Major Expenditure
  • $3.1 billion over three years for continued funding of the ABC and $814.2 million for continued funding of the SBS
  • $41.4 million additional funding over three years for ABC local news and current affairs services
  • 25% reduction in commercial licence fees for commercial television and radio broadcasters (first reduction applicable in the 2015-16 financial year)
Major Savings
  • Australian Public Service standard efficiency dividend will be increased by 1.5% in 2017‑18, 1.0% in 2018‑19 and 0.5 % in 2019‑20
Further Reading

The 2016-17 Budget initiatives for Industry, Innovation and Science supports the Government’s plan to help transition Australia’s economy from “the unprecedented mining investment boom to a stronger, more diverse, new economy”.
Major Expenditure
  • $43.8 million over five years to establish the Northern Australia Infrastructure Facility (NAIF) as a corporate Commonwealth entity to support economic infrastructure in northern Australia
  • $100 million to Geoscience Australia for mapping mineral, energy and groundwater potential in northern Australia and South Australia
  • (Re-directed) funding of $39.4 million over three years to allow for reprocessing nuclear waste created by Australian Nuclear Science and Technology Organisation (ANSTO) activity.
  • $19.4 million over six years from 2015-16 to implement changes to the Country of Origin Labelling (CoOL) framework for food
  • $15 million to establish the National Carp Control Plan to eradicate the common freshwater pest, with an initial focus on the Murray Darling Basin
Major Savings
  • $27.4 million over two years from the Carbon Capture and Storage Flagships Programme and National Low Emissions Coal Initiative
  • $20.2 million over two years from the communications campaign for the National Innovation and Science Agenda package, Entrepreneurs' Programme and Cooperative Research Centres program
Further Reading


A number of initiatives identified in the Government’s 2015 Agricultural Competitiveness White Paper have been earmarked for funding in the 2016-17 Budget. The majority of the funding has been targeted toward improving water infrastructure and water security.
Major Expenditure
  • $171.0 million to fund the Reef Trust and Reef 2050 Plan
  • $2 billion for the National Water Infrastructure Loan Facility to provide loans to state and territory jurisdictions to support major water infrastructure projects over 10 years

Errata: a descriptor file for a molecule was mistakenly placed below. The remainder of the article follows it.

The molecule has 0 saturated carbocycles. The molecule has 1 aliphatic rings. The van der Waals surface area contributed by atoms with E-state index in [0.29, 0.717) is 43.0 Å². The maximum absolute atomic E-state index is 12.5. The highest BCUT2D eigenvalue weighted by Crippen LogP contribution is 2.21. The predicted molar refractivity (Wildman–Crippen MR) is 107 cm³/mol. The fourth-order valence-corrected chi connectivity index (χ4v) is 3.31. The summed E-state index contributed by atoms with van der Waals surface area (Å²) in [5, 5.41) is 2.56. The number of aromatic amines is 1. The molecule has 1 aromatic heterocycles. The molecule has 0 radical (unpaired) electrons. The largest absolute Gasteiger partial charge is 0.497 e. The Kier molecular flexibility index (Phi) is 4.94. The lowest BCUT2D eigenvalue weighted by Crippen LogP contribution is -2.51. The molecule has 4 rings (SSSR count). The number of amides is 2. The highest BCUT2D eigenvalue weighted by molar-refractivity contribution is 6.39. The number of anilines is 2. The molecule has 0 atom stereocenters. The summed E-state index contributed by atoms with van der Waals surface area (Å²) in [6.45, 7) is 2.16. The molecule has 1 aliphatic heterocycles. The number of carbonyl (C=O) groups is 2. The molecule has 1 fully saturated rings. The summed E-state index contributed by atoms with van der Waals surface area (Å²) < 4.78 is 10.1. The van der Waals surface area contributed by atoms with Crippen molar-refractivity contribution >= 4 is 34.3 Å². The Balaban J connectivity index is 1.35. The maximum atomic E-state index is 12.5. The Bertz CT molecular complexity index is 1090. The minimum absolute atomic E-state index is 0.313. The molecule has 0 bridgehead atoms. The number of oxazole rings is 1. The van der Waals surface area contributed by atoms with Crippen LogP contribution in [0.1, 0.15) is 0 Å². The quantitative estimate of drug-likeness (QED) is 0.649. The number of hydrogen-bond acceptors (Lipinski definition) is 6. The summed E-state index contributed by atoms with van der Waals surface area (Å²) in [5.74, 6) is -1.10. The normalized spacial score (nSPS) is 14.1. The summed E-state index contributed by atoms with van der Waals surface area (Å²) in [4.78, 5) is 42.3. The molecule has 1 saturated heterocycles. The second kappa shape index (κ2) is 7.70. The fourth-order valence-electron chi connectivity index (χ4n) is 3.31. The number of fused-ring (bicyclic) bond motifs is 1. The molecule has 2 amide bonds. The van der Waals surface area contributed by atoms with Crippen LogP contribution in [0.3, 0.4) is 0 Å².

• $17.1 million over four years to further reform agricultural and veterinary chemicals regulation, improve competitiveness of farmers by streamlining access to productivity, and enhance chemicals
  • $9.5 million in 2016‑17 for the National Water Infrastructure Development Fund to support additional water infrastructure feasibility studies in northern Australia
Major Savings
  • $9.2 million over four years will be saved by means testing the Managing Farm Risk Programme and limiting eligibility to businesses with annual revenue of less than $2.0 million
Further Reading


The Turnbull Government’s investment in education, training and childcare will increase to more than $41.8 billion in 2016-17, representing a net increase of 6.1 per cent. Key initiatives include:
Major Expenditure
  • $17.6 billion for schools, including $118.2 million (2016 and 2017) additional funding to increase support for students with a disability
  • $12.3 billion for higher education, including $12 million over four years for implementation of the National Strategy for International Education; $10.1 million for the Tertiary Education Quality and Standards Agency (TEQSA); $8.1 million to improve the Quality Indicators for Learning and Teaching website
  • $8.6 billion for early education and care, including $543 million for the new Inclusion Support Programme; $184.5 million for the Nanny Pilot Programme
  • $7 billion on vocational education through funding and student loans
  • $3.3 billion for skills
Major Savings
  • $133.7 million in 2016-17 from Higher Education Reform (further consultation)
  • $247.2 million over five years from the Industry Skills Fund
  • $13 million in 2016-17 on efficiencies in the Higher Education Program
Further Reading
About GRACosway
GRACosway is Australia's leading public affairs and corporate and financial communications counsel. We provide a full suite of integrated services to a range of domestic and international clients across all industry sectors, including public policy, communications, regulatory, issues management and media relations advice. From offices in Sydney, Melbourne, Brisbane, Adelaide, Canberra and Perth (GRA Everingham), GRACosway’s clients benefit from the combined experience, expertise and strategic perspective of our team of professionals in addressing complex and commercially sensitive projects. For more information, visit